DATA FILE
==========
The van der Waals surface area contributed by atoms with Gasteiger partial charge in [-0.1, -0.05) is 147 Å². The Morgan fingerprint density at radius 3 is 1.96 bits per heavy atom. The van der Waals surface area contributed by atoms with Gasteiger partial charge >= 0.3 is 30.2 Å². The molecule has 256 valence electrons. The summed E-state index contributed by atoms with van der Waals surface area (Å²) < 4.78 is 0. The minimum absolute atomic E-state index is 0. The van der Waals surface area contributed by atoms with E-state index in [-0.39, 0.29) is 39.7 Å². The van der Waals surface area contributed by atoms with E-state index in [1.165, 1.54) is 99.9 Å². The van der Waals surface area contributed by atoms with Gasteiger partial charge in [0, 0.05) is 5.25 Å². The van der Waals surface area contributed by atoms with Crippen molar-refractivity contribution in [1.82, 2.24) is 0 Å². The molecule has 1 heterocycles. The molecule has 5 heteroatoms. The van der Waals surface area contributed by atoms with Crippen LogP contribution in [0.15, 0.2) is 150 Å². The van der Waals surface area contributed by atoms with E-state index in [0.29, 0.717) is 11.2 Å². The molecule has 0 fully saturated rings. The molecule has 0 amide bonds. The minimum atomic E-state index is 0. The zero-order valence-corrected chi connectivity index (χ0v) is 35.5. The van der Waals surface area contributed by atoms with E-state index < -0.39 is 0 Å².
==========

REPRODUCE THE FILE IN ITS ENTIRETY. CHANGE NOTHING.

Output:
The van der Waals surface area contributed by atoms with Gasteiger partial charge in [-0.1, -0.05) is 147 Å². The Morgan fingerprint density at radius 3 is 1.96 bits per heavy atom. The van der Waals surface area contributed by atoms with Gasteiger partial charge >= 0.3 is 30.2 Å². The molecule has 256 valence electrons. The summed E-state index contributed by atoms with van der Waals surface area (Å²) < 4.78 is 0. The minimum absolute atomic E-state index is 0. The van der Waals surface area contributed by atoms with E-state index in [-0.39, 0.29) is 39.7 Å². The van der Waals surface area contributed by atoms with E-state index in [1.165, 1.54) is 99.9 Å². The van der Waals surface area contributed by atoms with Gasteiger partial charge in [0, 0.05) is 5.25 Å². The van der Waals surface area contributed by atoms with Crippen molar-refractivity contribution in [1.82, 2.24) is 0 Å². The molecule has 1 heterocycles. The molecule has 5 heteroatoms. The van der Waals surface area contributed by atoms with Crippen LogP contribution in [0.15, 0.2) is 150 Å². The van der Waals surface area contributed by atoms with E-state index in [0.29, 0.717) is 11.2 Å². The molecule has 0 fully saturated rings. The molecule has 0 amide bonds. The minimum atomic E-state index is 0. The zero-order valence-corrected chi connectivity index (χ0v) is 35.5. The van der Waals surface area contributed by atoms with E-state index < -0.39 is 0 Å².